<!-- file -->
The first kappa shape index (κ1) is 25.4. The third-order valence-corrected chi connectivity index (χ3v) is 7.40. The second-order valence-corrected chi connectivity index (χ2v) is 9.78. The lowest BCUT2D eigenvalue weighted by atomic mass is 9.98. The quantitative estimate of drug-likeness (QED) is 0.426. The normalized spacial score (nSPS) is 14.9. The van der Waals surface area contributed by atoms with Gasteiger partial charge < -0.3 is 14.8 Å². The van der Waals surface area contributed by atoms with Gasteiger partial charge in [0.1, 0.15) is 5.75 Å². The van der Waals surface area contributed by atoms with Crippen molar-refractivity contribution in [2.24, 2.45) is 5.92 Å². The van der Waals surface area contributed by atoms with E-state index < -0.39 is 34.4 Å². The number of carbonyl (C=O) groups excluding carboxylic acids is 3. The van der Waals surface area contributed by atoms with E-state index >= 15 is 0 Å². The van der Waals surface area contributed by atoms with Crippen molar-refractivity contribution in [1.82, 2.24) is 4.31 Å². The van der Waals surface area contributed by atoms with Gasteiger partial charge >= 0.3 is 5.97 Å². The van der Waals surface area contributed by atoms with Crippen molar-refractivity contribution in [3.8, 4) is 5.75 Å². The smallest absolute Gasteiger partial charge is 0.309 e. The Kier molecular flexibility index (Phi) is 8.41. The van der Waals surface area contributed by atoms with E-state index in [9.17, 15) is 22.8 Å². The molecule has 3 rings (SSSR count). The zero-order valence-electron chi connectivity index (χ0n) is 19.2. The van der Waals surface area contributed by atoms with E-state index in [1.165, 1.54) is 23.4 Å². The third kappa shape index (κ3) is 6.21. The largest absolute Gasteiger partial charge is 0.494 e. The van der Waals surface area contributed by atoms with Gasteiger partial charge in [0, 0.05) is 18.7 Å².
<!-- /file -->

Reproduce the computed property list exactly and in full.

The first kappa shape index (κ1) is 25.4. The third-order valence-corrected chi connectivity index (χ3v) is 7.40. The second-order valence-corrected chi connectivity index (χ2v) is 9.78. The lowest BCUT2D eigenvalue weighted by atomic mass is 9.98. The quantitative estimate of drug-likeness (QED) is 0.426. The normalized spacial score (nSPS) is 14.9. The van der Waals surface area contributed by atoms with Gasteiger partial charge < -0.3 is 14.8 Å². The van der Waals surface area contributed by atoms with Gasteiger partial charge in [0.1, 0.15) is 5.75 Å². The van der Waals surface area contributed by atoms with Crippen molar-refractivity contribution in [2.24, 2.45) is 5.92 Å². The van der Waals surface area contributed by atoms with E-state index < -0.39 is 34.4 Å². The number of carbonyl (C=O) groups excluding carboxylic acids is 3. The van der Waals surface area contributed by atoms with E-state index >= 15 is 0 Å². The van der Waals surface area contributed by atoms with Crippen molar-refractivity contribution in [1.82, 2.24) is 4.31 Å². The van der Waals surface area contributed by atoms with Gasteiger partial charge >= 0.3 is 5.97 Å². The van der Waals surface area contributed by atoms with Crippen molar-refractivity contribution in [3.8, 4) is 5.75 Å². The smallest absolute Gasteiger partial charge is 0.309 e. The Kier molecular flexibility index (Phi) is 8.41. The van der Waals surface area contributed by atoms with E-state index in [9.17, 15) is 22.8 Å². The molecule has 3 rings (SSSR count). The zero-order valence-electron chi connectivity index (χ0n) is 19.2. The van der Waals surface area contributed by atoms with E-state index in [1.165, 1.54) is 23.4 Å². The third kappa shape index (κ3) is 6.21. The largest absolute Gasteiger partial charge is 0.494 e. The van der Waals surface area contributed by atoms with Gasteiger partial charge in [0, 0.05) is 18.7 Å².